In Don Carmody’s THE SURROGATE, a 1984 thriller about a married couple who bring in a sex surrogate in order to revive their sex life while a serial killer keeps offing random folks around them, Bailey plays Eric, the best friend of the wife, played by Shannon Tweed. The role is a bit of a red herring, as he occasionally appears as a woman outside of crime scenes, but it does serve as a good showcase for Bailey’s voices, including Streisand, Zsa Zsa Gabor, and Bette Davis, which he switches between constantly when giving Tweed advice. At one point they go to see MYRA BRECKENRIDGE! Art Hindle plays the hubby and potential murderer, referring to Eric as a “lunatic faggot,” and Michael Ironside plays a detective.
“The Surrogate. Shannon Tweed was in that. It’s been ages since I’ve even thought about that one. I was across the hall from her in the film, and somebody was committing these murders. Shannon Tweed and I had fun. She had come out of the Hugh Hefner school of the dance, so to speak. She was one of Hef’s babies.“
Jamaa Fanaka’s hard-to-believe PENITENIARY III is the final chapter in Fanaka’s story of “Too Sweet,” played by Leon Isaac Kennedy, a boxer who keeps winding up in prison. Despite Bailey playing a transgendered prisoner named Cleopatra, who wears ‘80s glamour outfits and sounds like Brenda Vacarro, and is the “girlfriend” of imprisoned mafia boss Anthony Geary, he’s at best the third-most outrageous character in the film. Geary himself takes the cake, as a preening, psychopathic, white-fingernailed kingpin who sets up Too Sweet into going back into the ring. The other contender is Midnight Thud, played by wrestler The Haiti Kid, a martial arts-using, constantly sweaty, crack-addicted little person rapist clad only in a leather jock and collar. He’s also easily distracted by oranges, and two-thirds of the way through the movie, he befriends Too Sweet and trains him to harness his energy! LAST AMERICAN VIRGIN star and future BURLESQUE director Steve Antin co-stars, and Danny Trejo beats the crap out of him.
“Oh my God! PENITENTIARY III! I was trying to find that damn film the other night. I’ve got it here in my library someplace, but I couldn’t find it. Cleopatra! We had laughs. We had a great time on that film. Jamaa Fanaka was the director. It was really bizarre. That came after VULTURES, and I think somebody had seen VULTURES and turned [Fanaka] on to it. He got in touch with me through my agent about doing the film, I think that’s how it came to be.”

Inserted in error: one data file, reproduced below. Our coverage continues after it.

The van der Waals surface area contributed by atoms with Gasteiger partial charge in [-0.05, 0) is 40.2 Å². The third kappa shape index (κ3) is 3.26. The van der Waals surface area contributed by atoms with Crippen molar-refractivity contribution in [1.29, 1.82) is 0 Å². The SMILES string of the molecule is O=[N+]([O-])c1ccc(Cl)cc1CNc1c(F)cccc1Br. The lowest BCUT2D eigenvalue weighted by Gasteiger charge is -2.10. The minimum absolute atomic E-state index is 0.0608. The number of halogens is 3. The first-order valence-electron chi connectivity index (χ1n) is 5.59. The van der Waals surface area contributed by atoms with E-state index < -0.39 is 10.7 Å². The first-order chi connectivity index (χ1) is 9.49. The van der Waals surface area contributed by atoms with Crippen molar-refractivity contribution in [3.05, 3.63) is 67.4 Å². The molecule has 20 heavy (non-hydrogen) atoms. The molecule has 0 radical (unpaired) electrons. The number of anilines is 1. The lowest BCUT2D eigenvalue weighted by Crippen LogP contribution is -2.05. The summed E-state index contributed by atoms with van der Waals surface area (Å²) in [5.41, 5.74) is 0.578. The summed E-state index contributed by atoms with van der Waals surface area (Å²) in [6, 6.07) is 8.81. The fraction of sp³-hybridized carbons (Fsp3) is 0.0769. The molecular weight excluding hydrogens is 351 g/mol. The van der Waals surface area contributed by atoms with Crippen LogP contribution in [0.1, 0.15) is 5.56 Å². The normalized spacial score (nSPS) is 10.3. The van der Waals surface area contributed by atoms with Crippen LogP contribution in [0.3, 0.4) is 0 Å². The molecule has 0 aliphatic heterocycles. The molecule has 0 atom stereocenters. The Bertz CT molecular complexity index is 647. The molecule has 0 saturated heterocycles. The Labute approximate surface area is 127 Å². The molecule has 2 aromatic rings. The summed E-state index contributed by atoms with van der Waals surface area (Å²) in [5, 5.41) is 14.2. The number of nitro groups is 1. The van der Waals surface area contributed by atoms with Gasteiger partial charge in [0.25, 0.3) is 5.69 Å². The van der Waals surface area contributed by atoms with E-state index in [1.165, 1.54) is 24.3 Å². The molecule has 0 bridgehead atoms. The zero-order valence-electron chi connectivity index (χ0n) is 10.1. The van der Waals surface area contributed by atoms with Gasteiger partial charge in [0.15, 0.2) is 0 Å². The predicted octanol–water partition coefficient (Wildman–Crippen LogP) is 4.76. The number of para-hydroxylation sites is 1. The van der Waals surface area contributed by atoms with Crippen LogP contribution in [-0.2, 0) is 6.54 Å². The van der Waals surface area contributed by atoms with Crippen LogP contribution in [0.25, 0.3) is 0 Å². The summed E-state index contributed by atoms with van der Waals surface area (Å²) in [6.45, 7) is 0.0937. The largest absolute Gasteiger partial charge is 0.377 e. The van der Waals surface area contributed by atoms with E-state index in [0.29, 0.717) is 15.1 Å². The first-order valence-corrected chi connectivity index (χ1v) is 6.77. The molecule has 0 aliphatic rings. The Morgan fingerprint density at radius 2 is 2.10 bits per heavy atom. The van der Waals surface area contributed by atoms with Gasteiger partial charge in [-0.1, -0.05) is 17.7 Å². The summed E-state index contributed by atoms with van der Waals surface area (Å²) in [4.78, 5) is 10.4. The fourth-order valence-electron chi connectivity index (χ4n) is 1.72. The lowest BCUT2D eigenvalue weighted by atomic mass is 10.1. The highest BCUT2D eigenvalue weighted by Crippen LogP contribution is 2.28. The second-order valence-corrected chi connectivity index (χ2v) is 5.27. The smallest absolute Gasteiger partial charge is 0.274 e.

In a 1986 interview with Bailey conducted upon the film’s release, “I play this guy who’s been imprisoned for murder and who’ll never get out. Tony’s this rotten Mafia kingpin who makes me over into what he wants–a woman. He keeps me coked-up all the time… It’s so bizarre…” Geary also forces Bailey to try to seduce star Leon Isaac Kennedy, and to do a strip number for the entire prison population. “All these guys start screaming and they begin tearing off my clothes…”
Unfortunately, these scenes and Cleopatra’s story arc seem to have been mostly cut from the final, 91-minute film, reduced Bailey’s part mostly to shots reacting to Geary’s outrageous behavior, though the sense of Cleopatra being increasingly irritated at his behavior does come through. When asked about the scene, Bailey remarked, “That’s right! I think a lot of it was trimmed, unfortunately, because it was an urban film. [Leon Isaac Kennedy] wanted an audience screening kind of thing. They were really intimidated with me because of what I did, what I created. A lot of people are very intimidated, and I understand that, but that’s what it’s about. So you get into a situation when you’re doing a film with other actors, and I’m doing a character that’s really strong, they get a little funny about it. Which I understand, but that’s their problem.”
“I liked to do that film. It was very hard to do that one, because it was in prison and all that crap, but it was okay.” In the 1986 interview, Bailey jokes that “This is one of those films where no one under 35 will be admitted into the theater.”
At the time, Bailey was doing a number of television roles as well, including Dan’s transsexual best friend on “Night Court.” “I did a lot of television stuff. I loved Night Court, with John Larroquette. That was a good show, it got a lot of attention. They would take their chances with me in a lot of things like that. But it worked out okay. But as I said, I’m not a female impersonator, I’m an actor. I think the quality of the work was very good.”
Bailey is currently preparing for a performance tour in 2013, where we will be performing across the county as his best-loved persona, Judy Garland. In the meantime, he’s also working on his autobiography. “I’m working on it. It’s not easy. I want to write down everything, and I have to remember not to dwell on too many things, but I’m having a very interesting life and I want to write about it. And going from being a singer to doing what I’ve been doing for the last many ,many years, and trying to explain that, about how I do it. It’s not easy! So I’m slaving away at it. It’s going to be a thick book, I can tell you!”
Thanks to Mr. Bailey for the interview! Click here to check out his website!